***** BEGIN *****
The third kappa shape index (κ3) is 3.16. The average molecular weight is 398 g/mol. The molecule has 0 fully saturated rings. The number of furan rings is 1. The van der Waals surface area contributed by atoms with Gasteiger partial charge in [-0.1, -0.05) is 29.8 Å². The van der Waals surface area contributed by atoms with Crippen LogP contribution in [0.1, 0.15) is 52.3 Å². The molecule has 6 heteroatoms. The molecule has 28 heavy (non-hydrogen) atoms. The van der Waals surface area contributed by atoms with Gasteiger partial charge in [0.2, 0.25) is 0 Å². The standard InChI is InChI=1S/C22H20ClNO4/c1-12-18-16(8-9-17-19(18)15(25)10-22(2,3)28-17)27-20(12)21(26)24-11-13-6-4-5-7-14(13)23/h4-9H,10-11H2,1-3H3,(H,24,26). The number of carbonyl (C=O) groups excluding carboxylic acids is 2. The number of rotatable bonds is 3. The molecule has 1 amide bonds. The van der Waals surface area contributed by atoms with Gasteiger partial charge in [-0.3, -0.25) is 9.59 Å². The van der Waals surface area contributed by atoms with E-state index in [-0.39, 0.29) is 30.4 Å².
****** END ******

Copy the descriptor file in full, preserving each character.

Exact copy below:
The third kappa shape index (κ3) is 3.16. The average molecular weight is 398 g/mol. The molecule has 0 fully saturated rings. The number of furan rings is 1. The van der Waals surface area contributed by atoms with Gasteiger partial charge in [-0.1, -0.05) is 29.8 Å². The van der Waals surface area contributed by atoms with Crippen LogP contribution in [0.1, 0.15) is 52.3 Å². The molecule has 6 heteroatoms. The molecule has 28 heavy (non-hydrogen) atoms. The van der Waals surface area contributed by atoms with Gasteiger partial charge in [0.2, 0.25) is 0 Å². The standard InChI is InChI=1S/C22H20ClNO4/c1-12-18-16(8-9-17-19(18)15(25)10-22(2,3)28-17)27-20(12)21(26)24-11-13-6-4-5-7-14(13)23/h4-9H,10-11H2,1-3H3,(H,24,26). The number of carbonyl (C=O) groups excluding carboxylic acids is 2. The number of rotatable bonds is 3. The molecule has 1 amide bonds. The van der Waals surface area contributed by atoms with Gasteiger partial charge in [-0.3, -0.25) is 9.59 Å². The van der Waals surface area contributed by atoms with E-state index in [-0.39, 0.29) is 30.4 Å².